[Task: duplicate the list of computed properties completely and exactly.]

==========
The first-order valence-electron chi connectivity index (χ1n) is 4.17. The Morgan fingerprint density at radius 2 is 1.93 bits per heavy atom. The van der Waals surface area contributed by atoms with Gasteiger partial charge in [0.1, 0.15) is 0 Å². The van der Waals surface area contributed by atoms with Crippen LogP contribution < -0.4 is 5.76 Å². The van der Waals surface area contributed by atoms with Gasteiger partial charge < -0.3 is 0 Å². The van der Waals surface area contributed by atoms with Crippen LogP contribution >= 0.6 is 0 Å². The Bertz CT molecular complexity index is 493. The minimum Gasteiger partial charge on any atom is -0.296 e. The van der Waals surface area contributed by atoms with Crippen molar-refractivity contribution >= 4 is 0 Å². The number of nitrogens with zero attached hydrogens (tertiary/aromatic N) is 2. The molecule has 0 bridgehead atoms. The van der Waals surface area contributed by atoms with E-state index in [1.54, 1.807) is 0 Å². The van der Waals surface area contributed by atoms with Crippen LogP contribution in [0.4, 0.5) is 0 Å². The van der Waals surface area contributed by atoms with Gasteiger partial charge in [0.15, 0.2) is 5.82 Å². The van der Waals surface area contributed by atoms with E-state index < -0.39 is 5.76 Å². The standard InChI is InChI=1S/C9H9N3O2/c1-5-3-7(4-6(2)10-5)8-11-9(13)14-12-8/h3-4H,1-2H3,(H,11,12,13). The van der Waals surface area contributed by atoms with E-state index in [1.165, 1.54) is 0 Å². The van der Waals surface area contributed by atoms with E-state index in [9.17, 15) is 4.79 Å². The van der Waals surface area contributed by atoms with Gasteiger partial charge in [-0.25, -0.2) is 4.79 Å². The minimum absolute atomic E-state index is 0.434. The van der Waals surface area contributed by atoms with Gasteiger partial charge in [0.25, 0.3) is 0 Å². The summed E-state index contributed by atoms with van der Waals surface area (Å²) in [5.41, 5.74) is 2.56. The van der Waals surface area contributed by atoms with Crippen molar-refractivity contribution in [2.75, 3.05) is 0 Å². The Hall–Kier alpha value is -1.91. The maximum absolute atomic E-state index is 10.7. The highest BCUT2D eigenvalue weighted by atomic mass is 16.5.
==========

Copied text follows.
The first-order valence-electron chi connectivity index (χ1n) is 4.17. The Morgan fingerprint density at radius 2 is 1.93 bits per heavy atom. The van der Waals surface area contributed by atoms with Gasteiger partial charge in [0.1, 0.15) is 0 Å². The van der Waals surface area contributed by atoms with Crippen LogP contribution < -0.4 is 5.76 Å². The van der Waals surface area contributed by atoms with Gasteiger partial charge < -0.3 is 0 Å². The van der Waals surface area contributed by atoms with Crippen LogP contribution >= 0.6 is 0 Å². The Bertz CT molecular complexity index is 493. The minimum Gasteiger partial charge on any atom is -0.296 e. The van der Waals surface area contributed by atoms with Crippen molar-refractivity contribution >= 4 is 0 Å². The number of nitrogens with zero attached hydrogens (tertiary/aromatic N) is 2. The molecule has 0 bridgehead atoms. The van der Waals surface area contributed by atoms with E-state index in [1.54, 1.807) is 0 Å². The van der Waals surface area contributed by atoms with Crippen LogP contribution in [0.4, 0.5) is 0 Å². The van der Waals surface area contributed by atoms with Gasteiger partial charge in [0.15, 0.2) is 5.82 Å². The van der Waals surface area contributed by atoms with E-state index < -0.39 is 5.76 Å². The standard InChI is InChI=1S/C9H9N3O2/c1-5-3-7(4-6(2)10-5)8-11-9(13)14-12-8/h3-4H,1-2H3,(H,11,12,13). The van der Waals surface area contributed by atoms with E-state index in [1.165, 1.54) is 0 Å². The van der Waals surface area contributed by atoms with E-state index in [9.17, 15) is 4.79 Å². The van der Waals surface area contributed by atoms with Gasteiger partial charge in [-0.25, -0.2) is 4.79 Å². The minimum absolute atomic E-state index is 0.434. The van der Waals surface area contributed by atoms with Gasteiger partial charge in [0.25, 0.3) is 0 Å². The summed E-state index contributed by atoms with van der Waals surface area (Å²) in [5.41, 5.74) is 2.56. The van der Waals surface area contributed by atoms with Crippen molar-refractivity contribution in [2.75, 3.05) is 0 Å². The Hall–Kier alpha value is -1.91. The maximum absolute atomic E-state index is 10.7. The highest BCUT2D eigenvalue weighted by atomic mass is 16.5.